In the days following the Atlanta spa shootings that left eight people dead, including six Asian women, clinical psychologist Aileen Lee broached the subject of the killings with her Asian American clients. It was hard to talk about. Her clients were frightened for their safety and the safety of their families. And they were furious that in the year preceding the shooting spree, Asian Americans had been brutalized, harassed, and blamed for the pandemic, and that the wider public had barely paid attention.
“People became more and more scared, more and more angry,” said Lee, who is based in Brookline. “And the worst part of it all is the silence.”
The devastation wrought by COVID-19 has triggered a mental health crisis among millions of Americans. But Asian Americans are also wrestling with the added stress of anti-Asian racism fueled by the pandemic — and the consequences are profound. The results of three new studies, released in late May, on the effects of anti-Asian racism on mental health, indicate that Asian Americans are grappling with high rates of psychological distress.
According to one study, one in three Asian Americans surveyed demonstrated clinically elevated symptoms of depression and anxiety amid the pandemic, and one in four was diagnosed with post-traumatic stress disorder. These findings, from the COVID-19 Adult Resilience Experiences Study, were drawn from a survey of 1,002 young adults, including 211 Asians or Asian Americans, living in the United States. Led by researchers at Boston University, Brigham and Women’s Hospital, and Massachusetts General Hospital, the study found that Asian Americans who experienced pandemic-related prejudice also were three times more likely to exhibit symptoms of PTSD, compared with those who did not.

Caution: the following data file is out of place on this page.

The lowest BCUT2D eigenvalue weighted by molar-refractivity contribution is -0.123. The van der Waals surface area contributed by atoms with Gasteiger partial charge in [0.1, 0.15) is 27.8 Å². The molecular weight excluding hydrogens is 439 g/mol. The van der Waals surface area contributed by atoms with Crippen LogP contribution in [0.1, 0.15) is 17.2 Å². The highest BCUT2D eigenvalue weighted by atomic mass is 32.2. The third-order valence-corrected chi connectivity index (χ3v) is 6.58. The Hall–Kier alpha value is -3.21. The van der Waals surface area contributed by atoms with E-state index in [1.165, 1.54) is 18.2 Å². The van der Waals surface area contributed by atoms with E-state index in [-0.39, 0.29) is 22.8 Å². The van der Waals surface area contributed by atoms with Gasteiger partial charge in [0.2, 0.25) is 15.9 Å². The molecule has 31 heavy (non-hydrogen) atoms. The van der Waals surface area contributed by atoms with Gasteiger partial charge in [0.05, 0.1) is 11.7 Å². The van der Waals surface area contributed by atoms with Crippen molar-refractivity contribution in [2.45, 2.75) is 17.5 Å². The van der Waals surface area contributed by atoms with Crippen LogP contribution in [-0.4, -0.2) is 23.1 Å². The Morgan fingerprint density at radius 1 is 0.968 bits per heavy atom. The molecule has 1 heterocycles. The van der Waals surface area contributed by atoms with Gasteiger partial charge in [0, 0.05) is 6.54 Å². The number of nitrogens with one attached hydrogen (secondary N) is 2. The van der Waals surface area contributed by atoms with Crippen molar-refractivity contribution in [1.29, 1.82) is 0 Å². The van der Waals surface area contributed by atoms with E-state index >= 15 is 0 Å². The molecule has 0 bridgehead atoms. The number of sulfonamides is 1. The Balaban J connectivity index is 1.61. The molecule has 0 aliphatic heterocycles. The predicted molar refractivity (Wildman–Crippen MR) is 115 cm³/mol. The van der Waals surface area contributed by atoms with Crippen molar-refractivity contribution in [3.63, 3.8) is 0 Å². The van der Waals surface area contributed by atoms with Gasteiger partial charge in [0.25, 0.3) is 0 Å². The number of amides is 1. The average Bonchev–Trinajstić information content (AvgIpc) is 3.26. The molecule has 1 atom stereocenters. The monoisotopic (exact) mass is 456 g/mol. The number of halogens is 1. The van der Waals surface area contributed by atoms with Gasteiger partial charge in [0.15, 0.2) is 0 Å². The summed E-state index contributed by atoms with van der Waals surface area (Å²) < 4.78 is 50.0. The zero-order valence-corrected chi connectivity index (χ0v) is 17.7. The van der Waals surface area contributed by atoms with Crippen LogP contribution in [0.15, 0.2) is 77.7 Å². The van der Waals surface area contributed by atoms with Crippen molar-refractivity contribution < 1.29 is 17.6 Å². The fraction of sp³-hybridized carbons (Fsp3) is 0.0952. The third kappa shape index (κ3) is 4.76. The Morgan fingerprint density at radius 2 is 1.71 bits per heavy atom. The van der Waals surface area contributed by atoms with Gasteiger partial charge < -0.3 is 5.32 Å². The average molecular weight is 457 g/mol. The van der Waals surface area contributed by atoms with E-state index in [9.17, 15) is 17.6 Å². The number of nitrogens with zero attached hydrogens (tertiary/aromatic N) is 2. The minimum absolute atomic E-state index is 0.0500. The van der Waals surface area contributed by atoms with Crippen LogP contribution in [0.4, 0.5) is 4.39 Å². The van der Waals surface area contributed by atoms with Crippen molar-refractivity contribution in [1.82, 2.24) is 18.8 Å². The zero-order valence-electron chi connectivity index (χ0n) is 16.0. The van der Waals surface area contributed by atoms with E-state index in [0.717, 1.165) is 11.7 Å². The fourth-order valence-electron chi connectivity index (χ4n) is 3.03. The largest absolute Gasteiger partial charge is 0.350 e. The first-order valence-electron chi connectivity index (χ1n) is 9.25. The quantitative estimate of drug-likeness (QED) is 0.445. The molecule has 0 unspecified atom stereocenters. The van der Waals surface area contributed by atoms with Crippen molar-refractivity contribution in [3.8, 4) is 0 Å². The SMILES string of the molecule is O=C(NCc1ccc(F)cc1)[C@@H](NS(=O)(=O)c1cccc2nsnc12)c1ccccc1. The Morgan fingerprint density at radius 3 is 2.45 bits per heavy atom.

About 68 percent of Asian Americans surveyed said they or their family members had experienced covert or overt discrimination during the first three months of the pandemic.
“When you’re being hollered at or accused or physically attacked, of course you’re feeling threatened, and it’s actually that experience of dread that leaves one to experience these subsequent symptoms,” said Cindy Liu, a clinical psychologist at Brigham and Women’s and one of the study’s lead investigators. “So it’s no surprise that these events would potentially produce these types of symptoms for Asian Americans.”
The study’s results were published May 27 in a new report by Stop AAPI Hate, a data tracking center that has recorded more than 6,600 incidents of anti-Asian violence and harassment nationwide since March 2020. The report on Asian American mental health also described findings from two additional research projects, including the organization’s own survey of 413 Asian Americans who submitted reports to its hate-incident database.
According to the Stop AAPI Hate follow-up survey, 72 percent of Asian Americans who reported a hate incident felt anti-Asian discrimination was a greater source of stress than the pandemic itself, and one in five had symptoms of “racial trauma,” such as intrusive thoughts, hypervigilance, and loss of self-esteem.
The Stop AAPI Hate report also published the results of the National Anti-Asian American Racism Survey, a longitudinal study of 656 Asian Americans. Conducted by psychology professors at Wheaton College in Illinois, this survey similarly found that Asian Americans who experienced discrimination were more likely to suffer from depression (155 percent increase), stress (94 percent increase), anxiety (93 percent increase), and physical complaints (78 percent increase) than those who did not.
“It makes everything feel unsafe,” said Dr. Justin Chen, a psychiatrist at Mass. General, of the impact of racial discrimination on mental health. “That’s, of course, the risk of trauma. You start to feel at any moment danger could happen. And that’s a huge detriment to quality of life.”